Fact Check-Fact check – 1973 Roe v. Wade decision did not center on whether plaintiff had been raped

After the U.S. Supreme Court overturned the landmark Roe v. Wade court ruling in June 2022, a claim gained traction online that the 1973 decision was only made because the plaintiff had falsely claimed she had been raped. While it is true that Norma McCorvey, the plaintiff dubbed Jane Roe, had publicly stated and later retracted the claim that she was raped, the claim was not mentioned and did not form part of the Supreme Court ruling. McCorvey also first made the claim publicly in an interview months after the Supreme Court decision was made, an author of a book on the case told Reuters.

The clip circulating online is of an interview years after the 1973 ruling, where McCorvey, whose pseudonym in court proceedings was Jane Roe, told the interviewer, columnist Carl T. Rowan, that the pregnancy she had wished to terminate was not due to rape as she had previously claimed.

Text printed onto the video reads: “Did you know that Roe v. Wade was passed only because Roe lied about being raped? She admitted it live on TV” (here).

On Sept. 9, 1987, numerous media outlets including The New York Times and The Washington Post reported on the interview and that McCorvey said that her claim of rape was untrue (here), (here).

One user who shared the clip via Facebook said: “Did You Know ROE V. WADE Was Passed only Because ROE lied About Being Raped? She Admitted it on Live TV. Everything you think you know is a lie” (here).

Other examples of the claim made online can be found (here), (here), and (here).

“It is true that Jane Doe once claimed to be raped, and then recanted the story. It is not true that this claim was at all relevant to Roe v. Wade,” Caroline Mala Corbin, Professor of Law at the University of Miami School of Law told Reuters.

“The district court in 1970 held that Texas’ abortion laws, which at the time only had an exception for pregnancies that endangered the life of the patient were unconstitutional because they deprived women and their partners of their constitutional right to choose whether to have children,” Anthony Michael Kreis, Assistant Professor of Law at Georgia State University told Reuters.

Henry Wade, District Attorney of Dallas County, Texas was the defendant in the 1970 district court case and the subsequent 1970 Supreme Court case (here).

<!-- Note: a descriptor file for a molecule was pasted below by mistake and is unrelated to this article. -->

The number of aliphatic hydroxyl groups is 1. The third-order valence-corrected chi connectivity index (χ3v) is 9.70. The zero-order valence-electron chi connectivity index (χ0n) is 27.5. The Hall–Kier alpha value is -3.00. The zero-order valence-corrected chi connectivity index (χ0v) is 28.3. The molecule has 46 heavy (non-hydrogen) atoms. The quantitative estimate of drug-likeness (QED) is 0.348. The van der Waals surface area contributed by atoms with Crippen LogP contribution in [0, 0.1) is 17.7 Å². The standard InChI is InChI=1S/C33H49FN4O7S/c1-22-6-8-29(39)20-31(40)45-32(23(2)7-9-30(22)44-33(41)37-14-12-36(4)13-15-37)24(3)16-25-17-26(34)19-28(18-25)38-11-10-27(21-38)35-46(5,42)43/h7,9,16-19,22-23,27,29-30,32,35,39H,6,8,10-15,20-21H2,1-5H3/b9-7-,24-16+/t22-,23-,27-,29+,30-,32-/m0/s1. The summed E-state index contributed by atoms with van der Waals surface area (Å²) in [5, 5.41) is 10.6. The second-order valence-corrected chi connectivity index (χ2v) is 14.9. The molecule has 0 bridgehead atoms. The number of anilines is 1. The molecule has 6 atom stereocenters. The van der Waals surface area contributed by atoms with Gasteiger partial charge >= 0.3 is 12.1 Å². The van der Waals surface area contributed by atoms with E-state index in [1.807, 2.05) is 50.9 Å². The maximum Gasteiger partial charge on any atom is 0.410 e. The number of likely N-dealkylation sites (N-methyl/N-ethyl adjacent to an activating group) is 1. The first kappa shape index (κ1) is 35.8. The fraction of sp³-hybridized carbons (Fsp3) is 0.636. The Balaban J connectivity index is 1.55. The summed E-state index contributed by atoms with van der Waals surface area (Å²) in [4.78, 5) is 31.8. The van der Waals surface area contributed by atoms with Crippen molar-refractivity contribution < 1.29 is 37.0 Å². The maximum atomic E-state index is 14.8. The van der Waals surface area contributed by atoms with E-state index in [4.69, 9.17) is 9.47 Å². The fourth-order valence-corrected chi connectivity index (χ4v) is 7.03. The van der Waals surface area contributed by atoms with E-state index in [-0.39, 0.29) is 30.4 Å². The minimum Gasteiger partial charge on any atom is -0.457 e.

“The court did not address the particular circumstances around Norma McCorvey’s pregnancy but focused [on] the broader liberty interests implicated by Texas law at the time,” Kreis said.

“There is no mention of rape in the lower court decision, except to the extent that it is quoting the text of the Texas law,” Martha Davis, Professor of Law, scholar in constitutional law and human rights advocacy at Northeastern University told Reuters.

The Roe decision was then brought to the Supreme Court, where the court similarly focused on the broader liberty interests implicated by Texas law, Kreis said.

“Roe’s case was described by the Court as essentially about the fact she could not obtain an abortion under Texas law because her health wasn’t threatened by the pregnancy, and she was unable to travel out-of-state for reproductive health care,” he said.

“The 1973 Roe opinion focused on the medical decision-making process between a patient and a doctor and whether the constitutional right to privacy should attach to the doctor-patient relationship in the abortion context,” Kreis added.

“The Roe v. Wade decision never mentioned rape and in any event the details of how she became pregnant was irrelevant to the question before the Court of whether she had a constitutional right to end that pregnancy,” Corbin told Reuters.

The syllabus of the 1973 Supreme Court case is viewable (here), (here).

The description of Roe's circumstances similarly does not mention rape: "Roe alleged that she was unmarried and pregnant; that she wished to terminate her pregnancy by an abortion ‘performed by a competent, licensed physician, under safe, clinical conditions'; that she was unable to get a ‘legal’ abortion in Texas because her life did not appear to be threatened by the continuation of her pregnancy; and that she could not afford to travel to another jurisdiction in order to secure a legal abortion under safe conditions” (here).

Meanwhile, the first time McCorvey publicly claimed that her pregnancy was as a result of rape was after the 1973 Supreme Court ruling in an article written by Joseph N. Bell and published in June 1973 in ‘Good Housekeeping,’ Josh Prager, author of ‘The Family Roe: An American Story’ told Reuters (here).

In an interview with United Press International (UPI) in 1987, after the Carl T. Rowan interview aired, Sarah Weddington, a lawyer who represented McCorvey, said that she and her co-counsel Linda Coffee made sure to exclude any mention of the rape from the suit.

“The issue of how Jane Roe became pregnant is irrelevant to the case. There was nothing in any of the papers filed with the court or in any of the oral arguments made that related to the cause of the pregnancy,” Weddington said, with the 1987 report viewable (here).

“All of these facts are true. No fact was ever presented to the court unless I was certain we could prove it,” Weddington said at the time.


Partly false. Although it is true that the plaintiff in the Roe v. Wade case, Norma McCorvey, claimed and subsequently retracted her public claim of rape, how McCorvey came to be pregnant had no bearing on the 1973 Supreme Court’s decision in Roe v. Wade, experts told Reuters.

This article was produced by the Reuters Fact Check team. Read more about our fact-checking work here .